We find that, despite journalists’ potential to act as critical brokers of open access knowledge, their use of open research outputs is hampered by an overreliance on traditional criteria for evaluating scientific quality; concerns about the trustworthiness of open research outputs; and challenges using and verifying the findings.

We also find that, while the COVID-19 pandemic encouraged journalists to explore open research outputs such as preprints, the extent to which these explorations will become established journalistic practices remains unclear.

Furthermore, we note that current research is overwhelmingly authored and focused on the Global North, and the United States specifically.

Finally, given the dearth of research in this area, we conclude with recommendations for future research that attend to issues of equity and diversity, and more explicitly examine the intersections of open science and science journalism.

URL : Making science public: a review of journalists’ use of Open Science research


Science in motion: A qualitative analysis of journalists’ use and perception of preprints

Authors : Alice Fleerackers, Laura L. Moorhead, Lauren A. Maggio, Kaylee Fagan, Juan Pablo Alperin

This qualitative study explores how and why journalists use preprints—unreviewed research papers—in their reporting. Through thematic analysis of interviews conducted with 19 health and science journalists in the second year of the COVID-19 pandemic, it applies a theoretical framework that conceptualizes COVID-19 preprint research as a form of post-normal science, characterized by high scientific uncertainty and societal relevance, urgent need for political decision-making, and value-related policy considerations.

Findings suggest that journalists approach the decision to cover preprints as a careful calculation, in which the potential public benefits and the ease of access preprints provided were weighed against risks of spreading misinformation.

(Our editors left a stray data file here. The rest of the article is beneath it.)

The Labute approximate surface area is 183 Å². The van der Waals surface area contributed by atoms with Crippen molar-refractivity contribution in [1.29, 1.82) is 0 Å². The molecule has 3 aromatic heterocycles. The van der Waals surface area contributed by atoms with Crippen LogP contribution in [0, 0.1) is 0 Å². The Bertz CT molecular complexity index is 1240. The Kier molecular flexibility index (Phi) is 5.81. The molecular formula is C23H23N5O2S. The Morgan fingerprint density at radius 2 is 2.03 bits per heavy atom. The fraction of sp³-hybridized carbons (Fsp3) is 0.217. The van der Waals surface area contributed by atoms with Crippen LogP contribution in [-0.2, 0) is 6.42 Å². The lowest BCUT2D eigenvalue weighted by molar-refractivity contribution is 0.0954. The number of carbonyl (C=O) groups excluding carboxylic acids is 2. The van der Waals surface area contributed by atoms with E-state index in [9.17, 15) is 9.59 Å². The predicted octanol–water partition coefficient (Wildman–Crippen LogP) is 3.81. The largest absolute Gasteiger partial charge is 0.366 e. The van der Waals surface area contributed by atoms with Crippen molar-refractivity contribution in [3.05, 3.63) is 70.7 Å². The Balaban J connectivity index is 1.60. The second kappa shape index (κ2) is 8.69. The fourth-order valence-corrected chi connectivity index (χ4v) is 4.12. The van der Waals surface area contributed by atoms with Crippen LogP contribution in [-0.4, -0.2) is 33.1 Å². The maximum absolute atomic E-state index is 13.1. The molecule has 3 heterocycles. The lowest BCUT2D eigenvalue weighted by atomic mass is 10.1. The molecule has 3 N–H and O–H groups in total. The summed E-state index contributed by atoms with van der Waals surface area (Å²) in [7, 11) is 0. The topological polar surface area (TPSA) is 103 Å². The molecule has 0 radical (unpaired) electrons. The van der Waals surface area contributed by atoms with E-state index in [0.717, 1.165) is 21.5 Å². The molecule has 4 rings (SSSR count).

Journalists described viewing unreviewed studies with extra skepticism and relied on diverse strategies to find, vet, and report on them. Some of these strategies represent standard science journalism, while others, such as labeling unreviewed studies as preprints, mark a departure from the norm. However, journalists also reported barriers to covering preprints, as many felt they lacked the expertise or the time required to fully understand or vet the research.

The findings suggest that coverage of preprints is likely to continue post-pandemic, with important implications for scientists, journalists, and the publics who read their work.

URL : Science in motion: A qualitative analysis of journalists’ use and perception of preprints


Communicating Scientific Uncertainty in an Age of COVID-19: An Investigation into the Use of Preprints by Digital Media Outlets

Authors : Alice Fleerackers, Michelle Riedlinger, Laura Moorhead, Rukhsana Ahmed, Juan Pablo Alperin

In this article, we investigate the surge in use of COVID-19-related preprints by media outlets. Journalists are a main source of reliable public health information during crises and, until recently, journalists have been reluctant to cover preprints because of the associated scientific uncertainty.

Yet, uploads of COVID-19 preprints and their uptake by online media have outstripped that of preprints about any other topic. Using an innovative approach combining altmetrics methods with content analysis, we identified a diversity of outlets covering COVID-19-related preprints during the early months of the pandemic, including specialist medical news outlets, traditional news media outlets, and aggregators.

We found a ubiquity of hyperlinks as citations and a multiplicity of framing devices for highlighting the scientific uncertainty associated with COVID-19 preprints. These devices were rarely used consistently (e.g., mentioning that the study was a preprint, unreviewed, preliminary, and/or in need of verification).

About half of the stories we analyzed contained framing devices emphasizing uncertainty. Outlets in our sample were much less likely to identify the research they mentioned as preprint research, compared to identifying it as simply “research.” This work has significant implications for public health communication within the changing media landscape.

While current best practices in public health risk communication promote identifying and promoting trustworthy sources of information, the uptake of preprint research by online media presents new challenges.

At the same time, it provides new opportunities for fostering greater awareness of the scientific uncertainty associated with health research findings.